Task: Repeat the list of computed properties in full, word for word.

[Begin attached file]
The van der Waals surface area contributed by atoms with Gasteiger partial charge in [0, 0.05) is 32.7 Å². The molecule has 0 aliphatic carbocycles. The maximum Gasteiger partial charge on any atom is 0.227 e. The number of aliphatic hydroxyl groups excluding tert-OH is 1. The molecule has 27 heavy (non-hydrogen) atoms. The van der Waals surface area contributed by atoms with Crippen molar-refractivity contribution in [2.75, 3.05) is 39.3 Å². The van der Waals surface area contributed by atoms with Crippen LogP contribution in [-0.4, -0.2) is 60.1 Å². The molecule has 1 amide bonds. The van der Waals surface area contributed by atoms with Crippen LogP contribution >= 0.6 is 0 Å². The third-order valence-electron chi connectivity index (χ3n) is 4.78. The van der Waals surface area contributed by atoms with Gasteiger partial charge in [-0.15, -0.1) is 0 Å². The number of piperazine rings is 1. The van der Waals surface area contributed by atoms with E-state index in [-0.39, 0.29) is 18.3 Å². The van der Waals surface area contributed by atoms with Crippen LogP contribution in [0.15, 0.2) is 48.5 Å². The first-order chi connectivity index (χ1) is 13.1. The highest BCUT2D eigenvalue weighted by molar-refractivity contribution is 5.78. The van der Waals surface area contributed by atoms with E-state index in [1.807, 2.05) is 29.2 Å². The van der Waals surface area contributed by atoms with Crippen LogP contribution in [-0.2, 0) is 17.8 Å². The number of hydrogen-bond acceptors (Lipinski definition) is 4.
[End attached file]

The van der Waals surface area contributed by atoms with Gasteiger partial charge in [0, 0.05) is 32.7 Å². The molecule has 0 aliphatic carbocycles. The maximum Gasteiger partial charge on any atom is 0.227 e. The number of aliphatic hydroxyl groups excluding tert-OH is 1. The molecule has 27 heavy (non-hydrogen) atoms. The van der Waals surface area contributed by atoms with Crippen molar-refractivity contribution in [2.75, 3.05) is 39.3 Å². The van der Waals surface area contributed by atoms with Crippen LogP contribution in [-0.4, -0.2) is 60.1 Å². The molecule has 1 amide bonds. The van der Waals surface area contributed by atoms with Crippen LogP contribution >= 0.6 is 0 Å². The third-order valence-electron chi connectivity index (χ3n) is 4.78. The van der Waals surface area contributed by atoms with Gasteiger partial charge in [-0.15, -0.1) is 0 Å². The number of piperazine rings is 1. The van der Waals surface area contributed by atoms with E-state index in [-0.39, 0.29) is 18.3 Å². The van der Waals surface area contributed by atoms with Crippen LogP contribution in [0.15, 0.2) is 48.5 Å². The first-order chi connectivity index (χ1) is 13.1. The highest BCUT2D eigenvalue weighted by molar-refractivity contribution is 5.78. The van der Waals surface area contributed by atoms with E-state index in [1.807, 2.05) is 29.2 Å². The van der Waals surface area contributed by atoms with Crippen LogP contribution in [-0.2, 0) is 17.8 Å². The number of hydrogen-bond acceptors (Lipinski definition) is 4.